ONGOING investigations into cloning researcher Hwang Woo Suk's apparently fraudulent results are seeing American researchers and bioethicist apologists disavowing any connection between Korea's scandal and the integrity of embryonic stem cell research more generally.
Hwang, recently honored as a hero in the field, is an aberration, we are told. The scientific community bears no taint.
Distancing Hwang's project from the larger cloning effort, Robert Lanza of Advanced Cell Technology scolds in a recent Washington Post article that "while (Hwang) played his games," cures have been held up.
Biotech industry-favored bioethicist Laurie Zoloth soothes in an op-ed published in the Los Angeles Times that "We can hope that with good codes ... good oversight ... good law and a good scientific process ... the story (scientists tell us) is true."
Should taxpayers trust the story? Is Hwang's debacle merely failed personal integrity? Sloppy lab methods, perhaps? Or is it an extreme case of succumbing to the pressures of national pride, international competition and the lure of vast commercial reward?
The fact is, science no longer operates in the culture of service that induced Jonas Salk to donate his polio vaccine to the public in the 1950s.
Since 1980, when the Bayh-Dole legislation permitted universities and their researchers to patent creations funded by public money, and the Supreme Court decision Chakrabarty v. Diamond allowed human-modified organisms to count as patentable material, "science" has made lurching efforts to morph into a mega-buck commercial venture.
In this political culture, science-entrepreneurs were induced to promise cures (though promulgators knew claims were based on unreplicated results) that helped loosen public purse strings when venture capital smelled a bad deal and declined financial backing.
Troubling concerns resist disavowals. What motivated an American scientist to sign as a co-author of Hwang's paper if he was not integral to the research?
Why do science publishing rules allow it? Moreover, it wasn't Dr. Hwang who convinced Ron Reagan, on the basis of unreplicated results, to tell millions of TV viewers that embryonic stem cell research would yield everybody their own personalized cures kit.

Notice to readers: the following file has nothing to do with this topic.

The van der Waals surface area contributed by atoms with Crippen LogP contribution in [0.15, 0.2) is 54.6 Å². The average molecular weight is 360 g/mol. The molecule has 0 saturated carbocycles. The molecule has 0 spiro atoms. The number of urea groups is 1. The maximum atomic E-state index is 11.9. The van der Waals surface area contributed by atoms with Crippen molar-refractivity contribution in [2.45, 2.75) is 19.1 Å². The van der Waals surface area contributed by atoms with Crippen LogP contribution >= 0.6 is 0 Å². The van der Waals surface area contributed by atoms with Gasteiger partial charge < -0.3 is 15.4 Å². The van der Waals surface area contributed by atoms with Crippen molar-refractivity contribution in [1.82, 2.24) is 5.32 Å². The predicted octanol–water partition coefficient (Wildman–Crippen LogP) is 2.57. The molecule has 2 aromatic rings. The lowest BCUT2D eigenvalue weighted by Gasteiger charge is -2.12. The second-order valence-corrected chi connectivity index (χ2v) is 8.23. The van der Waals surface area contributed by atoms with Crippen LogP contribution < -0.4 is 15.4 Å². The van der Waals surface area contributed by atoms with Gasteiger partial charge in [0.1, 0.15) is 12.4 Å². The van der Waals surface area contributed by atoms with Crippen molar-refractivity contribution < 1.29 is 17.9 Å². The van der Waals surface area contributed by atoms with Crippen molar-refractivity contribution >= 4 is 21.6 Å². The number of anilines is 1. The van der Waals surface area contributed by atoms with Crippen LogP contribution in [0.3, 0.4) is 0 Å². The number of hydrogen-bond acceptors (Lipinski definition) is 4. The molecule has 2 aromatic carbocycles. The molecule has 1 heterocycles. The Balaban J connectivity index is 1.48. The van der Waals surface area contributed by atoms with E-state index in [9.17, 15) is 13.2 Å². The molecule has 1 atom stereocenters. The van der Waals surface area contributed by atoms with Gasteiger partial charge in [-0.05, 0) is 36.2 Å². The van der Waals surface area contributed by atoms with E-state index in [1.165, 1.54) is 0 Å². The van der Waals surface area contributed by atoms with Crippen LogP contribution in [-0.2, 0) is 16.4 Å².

It wasn't Hwang who spent $35 million barraging voters with advertisements to persuade them that passing Proposition 71, which would make somatic cell nuclear transfer a constitutional right and authorize $3 billion to get the research done, could "save the life of someone you love," as they said in an advertisement.
It wasn't Hwang who sued pro-choice feminists opposing the initiative in (a failed) attempt to prevent them from publishing in the Voters Guide that SCNT constituted human embryo cloning and would require thousands of women's eggs.
It wasn't Hwang who reneged on the promise to share royalties with the state.
Who was it who did all that? Why should we trust them?
Until citizens can access unbiased information on complex scientific developments, questions regarding whom to trust must be left to legislators, who must keep this in mind: The research is in its infancy, and the scientists relied upon for information have intractable conflicts of interest that must be brought under control.
Maybe embryonic stem cell cloning will yield treatments, maybe it won't. Claims beyond this are hype. Attention should flow to replicated results _ including the penchant of embryonic stem cells to produce tumors _ not the parade of claims, hopes and hype.
M. L. Tina Stevens, author of "Bioethics in America: Origina and Cultural Politics," teaches in the History Department at San Francisco State University. Diane Beeson is a medical sociologist and professor emerita in the Department of Sociology and Social Services at California State University, East Bay.
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